It is important when reporting any perceived surveillance activity that a complete description of the person be provided, such as type and color of clothing, hair color, whether it was a male or female, and the approximate age of the suspect.

[Testing Security]

[Enactment: A Front Desk Agent interacts with a guest, in what appears to be a typical, cordial exchange, but then observes the guest testing security.

The individual looks at several areas of the ceiling, apparently looking for surveillance cameras.

The individual places his bag on the floor then walks off, only to stop a short distance away to look back at his bag.

The individual looks at employees to see who is paying attention.

The individual removes his bag and places the bag in another area, a short distance away.

Front Desk Agent contacts security from desk phone.

Security Officer responds to the Front Desk Agent’s call.

The suspicious individual continues to watch the bag as Security Officers approach.

When a Security Officer visually inspects the bag, the individual approaches. He touches his head as if he wasn’t thinking, smiles at the officers, shakes their hands and walks off into the hotel. ]

Dave Courvoisier: Testing the security of the property is another way for terrorists to gather information. These tests are usually constructed by setting up a situation to observe employee or security response. The terrorist might try to enter into a known, sensitive area or place suspicious items in key locations to test security or law enforcement response. Specific interest of terrorists would be how long it takes employees or security officers to notice a suspicious item and respond. They may also be checking the number of responding personnel and their equipment, and the route taken to a specific location.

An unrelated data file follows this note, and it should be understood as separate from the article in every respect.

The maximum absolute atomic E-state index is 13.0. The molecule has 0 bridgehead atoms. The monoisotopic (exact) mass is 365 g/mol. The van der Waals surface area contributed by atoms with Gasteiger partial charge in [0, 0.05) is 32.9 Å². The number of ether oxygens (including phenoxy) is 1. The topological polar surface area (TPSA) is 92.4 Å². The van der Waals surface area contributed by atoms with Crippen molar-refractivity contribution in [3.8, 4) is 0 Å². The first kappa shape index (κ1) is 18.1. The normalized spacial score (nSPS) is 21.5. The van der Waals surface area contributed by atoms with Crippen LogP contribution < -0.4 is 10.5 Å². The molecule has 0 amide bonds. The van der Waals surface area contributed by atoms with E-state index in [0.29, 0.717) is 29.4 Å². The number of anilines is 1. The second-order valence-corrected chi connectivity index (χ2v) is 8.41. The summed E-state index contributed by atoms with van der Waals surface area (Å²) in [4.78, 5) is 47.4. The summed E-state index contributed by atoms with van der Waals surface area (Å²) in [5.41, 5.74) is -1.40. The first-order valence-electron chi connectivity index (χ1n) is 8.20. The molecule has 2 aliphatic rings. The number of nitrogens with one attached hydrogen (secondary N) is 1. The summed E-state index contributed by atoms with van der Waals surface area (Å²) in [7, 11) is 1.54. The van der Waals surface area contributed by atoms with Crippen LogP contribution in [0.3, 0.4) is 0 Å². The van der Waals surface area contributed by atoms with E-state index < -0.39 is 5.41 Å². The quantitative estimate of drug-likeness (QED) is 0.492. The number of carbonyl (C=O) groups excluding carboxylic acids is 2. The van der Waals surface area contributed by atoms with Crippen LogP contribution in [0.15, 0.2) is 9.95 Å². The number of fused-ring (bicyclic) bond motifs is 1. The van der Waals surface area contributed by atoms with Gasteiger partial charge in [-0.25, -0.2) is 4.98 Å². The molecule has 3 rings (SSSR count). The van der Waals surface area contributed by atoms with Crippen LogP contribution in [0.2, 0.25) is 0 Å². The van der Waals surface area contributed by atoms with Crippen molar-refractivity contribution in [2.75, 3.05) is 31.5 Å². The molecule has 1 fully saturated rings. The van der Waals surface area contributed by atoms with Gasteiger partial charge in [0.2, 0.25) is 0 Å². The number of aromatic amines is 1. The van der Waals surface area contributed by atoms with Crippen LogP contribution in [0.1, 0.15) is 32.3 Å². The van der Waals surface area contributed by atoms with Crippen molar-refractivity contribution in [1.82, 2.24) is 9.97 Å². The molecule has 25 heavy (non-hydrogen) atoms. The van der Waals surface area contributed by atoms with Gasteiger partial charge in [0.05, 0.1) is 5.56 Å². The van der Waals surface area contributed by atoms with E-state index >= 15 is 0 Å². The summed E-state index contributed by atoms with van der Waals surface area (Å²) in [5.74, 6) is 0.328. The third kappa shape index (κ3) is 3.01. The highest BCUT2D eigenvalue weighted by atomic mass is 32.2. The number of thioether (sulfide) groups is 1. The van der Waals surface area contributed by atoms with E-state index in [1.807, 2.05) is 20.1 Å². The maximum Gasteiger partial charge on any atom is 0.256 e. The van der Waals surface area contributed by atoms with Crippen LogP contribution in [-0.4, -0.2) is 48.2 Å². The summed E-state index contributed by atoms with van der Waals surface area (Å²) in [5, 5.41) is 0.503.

[Suspicious Behavior]

[A Front Desk Agent is standing at his/her station as an individual walks up to the counter.

A guest walks up to the Front Desk and attempts to check-in with a Front Desk Agent.

The guest is typical in appearance and manner of clothing.

The guest is not nervous, doesn’t look around, isn’t acting suspiciously, and doesn’t do anything to draw attention through actions or gestures.

The guest is seen carrying one small bag.

The guest is seen communicating with the Front Desk Agent.

The Front Desk Agent uses hand gestures because the guest doesn’t appear to be cooperating in the check-in process.

Both the Front Desk Agent and the guest are seen shaking their heads no during the conversation.

The Front Desk Agent is seen calling for assistance from a supervisor.]

Dave Courvoisier: This is someone who appears suspicious because of their behavior or actions, the unusual questions they ask, or the statements they make. Follow your company’s procedures when a guest doesn’t produce proper identification, Only wants to pay cash, brings one bag for an extended stay, or requests a room in a less desirable location of the property. Although there may be good reasons for such behavior, it could also indicate more sinister intentions, so we should listen to our instincts when it simply doesn’t feel right, look right or sound right.

The goal is simple:  “If you see something, say something.”  It’s about protecting our guests, our co-workers, ourselves, and our communities.

[Montage of images from the enactments. Puzzle pieces form a stop sign. Report anything suspicious to a supervisor, security, or the Police.]

Every observation you make of suspicious behavior or suspicious items could be part of a bigger puzzle that, when known by the right people in a timely manner, will help save lives and stop something bad from happening.

[Univesity of Las Vegas Nevada Institute for Security Studies]